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A Prelude to the Future: Folklore Heritage of Bengal

 

 

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Those a bit acquainted to the lifestyle in Bengal must have had come across the numerous gems, which remained strewn across the path that led them towards the enlightenment. The Bengali culture has a rich polish in terms of the tales, songs, ballads, proverbs, riddles, superstitions and myths that passed on from one generation to another but seldom escaped the set boundary, the diversity in the regional languages being the prime cause. But globalization made the doors ajar; though a lot has occurred as the aftermaths of commercialization, it has nevertheless helped us in recovering a considerable portion of the old-wives’-tales that once used to deliver certain innuendos to keep the tie intact. It is thus a meager effort to bring them up in front of the newer generation, who haven’t had a chance to hear them from the mouths of the famous Bengali Thaku’ma or ‘granny’. But before that, it is essential to know that it’s not only the tales or proverbs or everything aforementioned; the influence of Bangla folklores reaches beyond those parameters to make itself available through the forms of lullabies sung to a child, through tongue twisters, through riddles, through the age-old adages and also rituals, to name a few. A far more intensity of the same can be noticed at Bangladesh, the cradle from which these folklores step foot on the soil of West Bengal; those who would like to know further details may have a quick glance on the morbid event described as the partition of Bengal in history to understand the relation. Now, a historical survey of Bangla folktales is to follow.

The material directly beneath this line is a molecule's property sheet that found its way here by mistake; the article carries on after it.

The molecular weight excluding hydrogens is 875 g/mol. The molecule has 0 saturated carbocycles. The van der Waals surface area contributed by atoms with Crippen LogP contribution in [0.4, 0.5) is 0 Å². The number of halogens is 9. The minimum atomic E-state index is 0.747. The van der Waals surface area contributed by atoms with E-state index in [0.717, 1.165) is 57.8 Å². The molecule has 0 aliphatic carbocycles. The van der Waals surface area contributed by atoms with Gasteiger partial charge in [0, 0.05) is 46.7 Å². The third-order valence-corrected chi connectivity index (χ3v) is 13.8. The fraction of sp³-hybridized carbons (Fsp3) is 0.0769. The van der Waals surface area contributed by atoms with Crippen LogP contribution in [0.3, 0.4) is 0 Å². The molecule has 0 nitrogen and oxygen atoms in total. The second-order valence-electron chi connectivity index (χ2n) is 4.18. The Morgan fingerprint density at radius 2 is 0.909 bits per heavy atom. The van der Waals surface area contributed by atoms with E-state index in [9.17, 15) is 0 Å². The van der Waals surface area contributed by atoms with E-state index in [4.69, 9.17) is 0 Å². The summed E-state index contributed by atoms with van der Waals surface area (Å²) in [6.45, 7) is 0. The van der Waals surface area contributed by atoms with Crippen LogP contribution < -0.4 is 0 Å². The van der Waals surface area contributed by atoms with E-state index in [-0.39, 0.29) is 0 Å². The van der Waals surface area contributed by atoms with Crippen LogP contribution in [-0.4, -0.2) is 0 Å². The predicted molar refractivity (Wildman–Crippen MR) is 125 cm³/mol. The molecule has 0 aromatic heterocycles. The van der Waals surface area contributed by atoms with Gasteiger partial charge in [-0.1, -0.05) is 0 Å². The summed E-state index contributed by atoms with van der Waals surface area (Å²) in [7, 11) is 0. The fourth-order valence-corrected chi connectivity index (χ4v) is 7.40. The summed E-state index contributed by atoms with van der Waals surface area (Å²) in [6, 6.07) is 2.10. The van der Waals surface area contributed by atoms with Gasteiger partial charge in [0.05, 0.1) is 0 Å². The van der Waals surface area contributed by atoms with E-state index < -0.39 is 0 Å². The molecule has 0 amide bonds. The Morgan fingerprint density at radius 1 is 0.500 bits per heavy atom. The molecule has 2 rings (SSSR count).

For Bengali translation by native translator contact www.indianscripts.com    

It’s vital to make one’s own self aware of the social and ethnic conditions of the country, if a person is inquisitive on its literature. Bangladesh, once been the land trodden by multiple races collected bits and pieces from every culture that it came across; what started from the third century (AD) onwards with the rise of the Mourya, Gupta, Pala and Sena dynasties gradually came in touch with the Muslim settlers to gather the cultural traits before incorporating the Portuguese, French and English similitude within the jurisdictions of the authentic Bangla folklores. As varied and interesting as it can get, hadn’t it been for the foreign settlers, Bangla folklores wouldn’t have received its anthropological and sociological edge that it exhibits as of now. 

 

 

For Bengali translation by native translator contact www.indianscripts.com    

Religions, culture and customs formed the trinity of the Bangla folklore tradition; as examples, we may cite the Tales of Jataka and Panchatantra that were born long before Aesop’s Fables came into being. But Bangla folklore included them all within its dominion; what was once a gauche representation of olden people received a new lease of life in the hands of Bengali scholars Upendrakishore RayChowdhury (Mojontali Sorkar), Rabindranath Tagore (Loka-Sahitya) and later on Jasimuddin (poet and dramatist) and Abbas Uddin. Till now, it was the second phase of Bangla folklore tradition. 

 

The third phase initiated at Dhaka. The year was 1938 and it marked the advent of the Eastern Moymonsingha Literary Society whose mission was to promote the collection and study of folklore. 1955 saw Bangla Academy being established at Dhaka; the enthusiasm for the collection, preservation and publication of folklore materials attained a new height that also promoted the two contending groups: communalistic folklores and individualistic folklores. These are, however, ballads, that found form primarily through two musical genres, Kavigaan and Jarigaan that often go beyond the limit of the particular subject to drag in modern socialistic topics. And this again proves Bangla folklores as the meeting point for social, cultural and ethnic issues that imparted to the tradition a distinct flavor to enjoy for many years to come. 

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